77:17 The clouds poured down rain; 1
the skies thundered. 2
Yes, your arrows 3 flashed about.
77:18 Your thunderous voice was heard in the wind;
the lightning bolts lit up the world;
the earth trembled and shook. 4
1 tn Heb “water.”
2 tn Heb “a sound the clouds gave.”
3 tn The lightning accompanying the storm is portrayed as the Lord’s “arrows” (see v. 18).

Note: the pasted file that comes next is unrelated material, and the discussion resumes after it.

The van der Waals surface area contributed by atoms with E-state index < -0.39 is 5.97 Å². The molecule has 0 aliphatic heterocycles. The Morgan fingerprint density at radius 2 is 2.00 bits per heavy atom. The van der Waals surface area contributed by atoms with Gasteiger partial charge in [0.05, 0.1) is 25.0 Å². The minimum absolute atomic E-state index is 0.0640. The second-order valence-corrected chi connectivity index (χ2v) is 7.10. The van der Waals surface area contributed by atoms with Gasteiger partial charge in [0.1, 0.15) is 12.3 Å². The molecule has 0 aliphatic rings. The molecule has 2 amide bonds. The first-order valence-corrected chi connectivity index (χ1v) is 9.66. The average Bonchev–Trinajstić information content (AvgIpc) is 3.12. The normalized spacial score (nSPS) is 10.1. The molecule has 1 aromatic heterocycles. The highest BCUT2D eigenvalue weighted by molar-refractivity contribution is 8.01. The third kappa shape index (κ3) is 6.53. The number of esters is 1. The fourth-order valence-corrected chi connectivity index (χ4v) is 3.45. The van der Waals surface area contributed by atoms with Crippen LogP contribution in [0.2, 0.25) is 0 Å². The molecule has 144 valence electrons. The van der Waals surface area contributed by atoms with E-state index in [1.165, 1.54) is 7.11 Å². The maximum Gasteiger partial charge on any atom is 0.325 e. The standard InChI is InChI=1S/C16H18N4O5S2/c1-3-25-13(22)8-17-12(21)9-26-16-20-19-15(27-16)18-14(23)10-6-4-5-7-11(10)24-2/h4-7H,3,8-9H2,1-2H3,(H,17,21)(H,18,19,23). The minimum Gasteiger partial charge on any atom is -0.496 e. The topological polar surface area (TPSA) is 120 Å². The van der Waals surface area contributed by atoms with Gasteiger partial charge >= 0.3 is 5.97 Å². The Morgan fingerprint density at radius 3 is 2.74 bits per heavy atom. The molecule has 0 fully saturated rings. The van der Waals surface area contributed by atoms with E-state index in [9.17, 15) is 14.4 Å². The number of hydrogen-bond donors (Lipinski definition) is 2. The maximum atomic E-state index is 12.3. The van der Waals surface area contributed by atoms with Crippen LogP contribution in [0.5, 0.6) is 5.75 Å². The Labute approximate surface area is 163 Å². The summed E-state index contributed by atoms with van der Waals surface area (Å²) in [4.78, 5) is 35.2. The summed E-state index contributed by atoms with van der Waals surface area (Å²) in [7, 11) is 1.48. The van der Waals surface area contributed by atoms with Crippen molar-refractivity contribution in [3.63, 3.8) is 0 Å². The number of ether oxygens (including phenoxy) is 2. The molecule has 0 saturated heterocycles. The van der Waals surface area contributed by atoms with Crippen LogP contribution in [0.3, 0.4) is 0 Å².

4 tn The prefixed verbal form may be taken as a preterite or as an imperfect with past progressive force.
sn Verses 16-18 depict the Lord coming in the storm to battle his enemies and subdue the sea. There is no record of such a storm in the historical account of the Red Sea crossing. The language the psalmist uses here is stereotypical and originates in Canaanite myth, where the storm god Baal subdues the sea in his quest for kingship. The psalmist has employed the stereotypical imagery to portray the exodus vividly and at the same time affirm that it is not Baal who subdues the sea, but Yahweh.